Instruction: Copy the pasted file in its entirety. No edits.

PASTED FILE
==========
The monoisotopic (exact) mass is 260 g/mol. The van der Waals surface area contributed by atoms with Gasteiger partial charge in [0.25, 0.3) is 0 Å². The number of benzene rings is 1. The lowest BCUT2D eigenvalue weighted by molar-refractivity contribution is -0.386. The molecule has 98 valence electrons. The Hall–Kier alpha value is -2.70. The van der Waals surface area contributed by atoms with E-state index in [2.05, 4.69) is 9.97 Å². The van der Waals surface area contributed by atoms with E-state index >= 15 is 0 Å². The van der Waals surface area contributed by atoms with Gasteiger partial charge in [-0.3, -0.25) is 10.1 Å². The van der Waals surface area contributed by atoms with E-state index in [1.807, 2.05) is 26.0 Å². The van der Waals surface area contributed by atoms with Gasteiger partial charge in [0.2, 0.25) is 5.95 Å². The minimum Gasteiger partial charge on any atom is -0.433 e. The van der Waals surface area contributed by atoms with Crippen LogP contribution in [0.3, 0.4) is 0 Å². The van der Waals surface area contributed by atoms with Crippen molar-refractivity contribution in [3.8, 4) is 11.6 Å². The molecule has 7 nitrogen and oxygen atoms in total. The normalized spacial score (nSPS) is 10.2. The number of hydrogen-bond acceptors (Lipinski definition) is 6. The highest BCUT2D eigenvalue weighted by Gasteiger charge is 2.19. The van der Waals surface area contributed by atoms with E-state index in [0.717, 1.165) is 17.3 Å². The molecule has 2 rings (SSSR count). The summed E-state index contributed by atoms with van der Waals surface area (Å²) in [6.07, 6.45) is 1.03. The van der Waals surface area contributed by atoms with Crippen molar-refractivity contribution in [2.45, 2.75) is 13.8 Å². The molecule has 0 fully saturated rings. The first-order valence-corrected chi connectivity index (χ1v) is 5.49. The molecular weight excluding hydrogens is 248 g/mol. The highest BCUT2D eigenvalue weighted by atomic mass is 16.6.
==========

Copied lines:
The monoisotopic (exact) mass is 260 g/mol. The van der Waals surface area contributed by atoms with Gasteiger partial charge in [0.25, 0.3) is 0 Å². The number of benzene rings is 1. The lowest BCUT2D eigenvalue weighted by molar-refractivity contribution is -0.386. The molecule has 98 valence electrons. The Hall–Kier alpha value is -2.70. The van der Waals surface area contributed by atoms with E-state index in [2.05, 4.69) is 9.97 Å². The van der Waals surface area contributed by atoms with E-state index >= 15 is 0 Å². The van der Waals surface area contributed by atoms with Gasteiger partial charge in [-0.3, -0.25) is 10.1 Å². The van der Waals surface area contributed by atoms with E-state index in [1.807, 2.05) is 26.0 Å². The van der Waals surface area contributed by atoms with Gasteiger partial charge in [0.2, 0.25) is 5.95 Å². The minimum Gasteiger partial charge on any atom is -0.433 e. The van der Waals surface area contributed by atoms with Crippen LogP contribution in [0.3, 0.4) is 0 Å². The van der Waals surface area contributed by atoms with Crippen molar-refractivity contribution in [3.8, 4) is 11.6 Å². The molecule has 7 nitrogen and oxygen atoms in total. The normalized spacial score (nSPS) is 10.2. The number of hydrogen-bond acceptors (Lipinski definition) is 6. The highest BCUT2D eigenvalue weighted by Gasteiger charge is 2.19. The van der Waals surface area contributed by atoms with E-state index in [0.717, 1.165) is 17.3 Å². The molecule has 2 rings (SSSR count). The summed E-state index contributed by atoms with van der Waals surface area (Å²) in [6.07, 6.45) is 1.03. The van der Waals surface area contributed by atoms with Crippen molar-refractivity contribution in [2.45, 2.75) is 13.8 Å². The molecule has 0 fully saturated rings. The first-order valence-corrected chi connectivity index (χ1v) is 5.49. The molecular weight excluding hydrogens is 248 g/mol. The highest BCUT2D eigenvalue weighted by atomic mass is 16.6.